It hasn’t been too long since the days when the only gay characters portrayed on TV needed to possess Jack McFarland levels of swish. The idea of two men dating who weren’t also living double lives as Cher impersonators must have seemed farfetched in the minds of network execs. Luckily, the past decade or so has seen a diversification in gay TV characters. Here are five landmark roles that busted stereotypes and showed TV audiences that gay men can be more than just sassy sidekicks.
Max from Happy Endings
Max, played by Adam Pally, on Happy Endings is definitely not Jack McFarland. Max watches football and eats too much pizza and is generally a mess of a human being. This may sound counter-intuitive, but it’s good for America that they have an example of a gay man who isn’t as well-maintained and buffed as, say, Neil Patrick Harris. Max definitely isn’t a character “who just happens to be gay” either. Throughout Happy Endings’ three seasons, Max gets to date, flirt, and hook up as much as his straight co-stars. (And we’re jealous because his love interests included Max Greenfield and James Wolk.) Happy Endings even did an episode in which Max explored his place among the bear/cub/otter taxonomy — and eventually decided he was an ’Optimistic Red Velvet Walrus”. Our Max is messy, scruffy, ridiculously self-involved, and able to be seen on Logo starting August 30th!
Captain Ray Holt from Brooklyn Nine-Nine
Even in 2014, the idea that a major network would feature an openly gay African American man as a police captain in a workplace sitcom is a bit revolutionary. Brooklyn Nine-Nine’s Captain Ray Holt is a robotic, efficient, intimidating boss who’s only real gay tell is his husband — and his obsession with Candy Crush knock-off, Kwazy Kupcakes. Andre Braugher has received attention (and an Emmy nomination) for his deadpan, “straight” take on Holt, but go re-watch the past season on B99 and tell me there’s not the faintest hint of Andrew Leon Talley in Andre Braugher’s performance.
Omar from The Wire
Omar Little was The Wire’s black sheep — and President Obama’s favorite TV character of all time. As a gay man growing up on the streets of Maryland, Omar got a first-hand look at the homophobia rampant in the world of Baltimore drug dealers. But instead of hiding his sexuality (which would have been easier for him than most) and assimilating into a world of crime, Omar chose to flaunt his gayness.
We spoke with actor Michael K. Williams back in 2008, just after the character was offed on the show. We asked him how his groundbreaking character should be remembered and here’s what he had to say:
“At the end of the day, ten, twenty years from now, when you think back and look at The Wire and think of Omar, the last thing you’re going to remember him for is who he slept with. That’s the way it should be in real life. Your sexual orientation is such a small part of your personal life. It doesn’t make up who you are as a human being, as an individual, or what your legacy will be remembered for, or what they write on your tombstone.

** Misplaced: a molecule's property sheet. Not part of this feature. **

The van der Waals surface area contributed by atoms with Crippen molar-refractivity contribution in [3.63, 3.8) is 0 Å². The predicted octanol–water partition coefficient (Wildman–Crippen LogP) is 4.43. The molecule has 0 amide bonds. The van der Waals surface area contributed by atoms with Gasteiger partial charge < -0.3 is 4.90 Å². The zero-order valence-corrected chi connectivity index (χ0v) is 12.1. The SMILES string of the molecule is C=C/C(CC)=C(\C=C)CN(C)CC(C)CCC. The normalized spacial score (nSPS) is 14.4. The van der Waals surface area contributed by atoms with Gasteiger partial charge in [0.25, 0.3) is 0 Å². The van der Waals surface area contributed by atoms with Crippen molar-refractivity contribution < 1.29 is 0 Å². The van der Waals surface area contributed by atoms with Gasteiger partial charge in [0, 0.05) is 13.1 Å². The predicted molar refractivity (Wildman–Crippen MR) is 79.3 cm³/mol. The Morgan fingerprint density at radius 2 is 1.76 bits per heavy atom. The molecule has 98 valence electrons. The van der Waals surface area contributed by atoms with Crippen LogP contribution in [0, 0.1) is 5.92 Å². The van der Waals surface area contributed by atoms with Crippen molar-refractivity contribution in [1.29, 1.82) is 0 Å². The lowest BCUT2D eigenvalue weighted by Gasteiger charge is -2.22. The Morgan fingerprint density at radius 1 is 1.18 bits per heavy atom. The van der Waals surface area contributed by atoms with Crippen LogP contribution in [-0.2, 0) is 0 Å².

’Here lies Omar Little, an openly gay homothug.’ That’s not gonna read on his tomb or anybody’s for that matter. ”
Danny from Teen Wolf
Danny is a bittesweet selection for this round-up — mostly because he appears to have fallen off the face of the Earth these days– or at least banished from Beacon Hills for the fifth season of Teen Wolf. That’s too bad, because when he was introduced in 2011 he was a true rarity– an athletic, well-adjusted gay kid, no questions asked, no coming out story. Seemingly unaware of the supernatural shenanigans going on around him, Danny spent the first two seasons of Teen Wolf kicking around as jock eye-candy until the introduction of Ethan (Charlie Carver), his alpha-wolf boyfriend. The shipping for “Dethan” last season was so loud on social media that it encouraged me to finally check out the show.
Okay, maybe Keahu Kahuanui’s abs also had something to do with it.
Zero from Hit the Floor
Hit the Floor is a VH1 show about cheerleaders and basketball with a hint of gay intrigue, but, to be honest, who cares about cheerleaders and basketball? The main reason to watch is for Adam Senn’s performance as manipulative, closeted basketball player Zero. (It helps that the guy bears a strong resemblance to David Beckham.) Toward the end of season one, Zero began hooking up with his agent, Jude (equally sexy Brent Antonello), and 10% of the population got a new reason to check out the show. Unlike the other characters on this list, Zero is still hiding his sexuality, but it’s clear where Hit the Floor is headed. Here’s hoping this show ditches the drama-plagued cheerleaders and just shows Zero and Jude going at it — or even just Zero taking his kit off in a loop.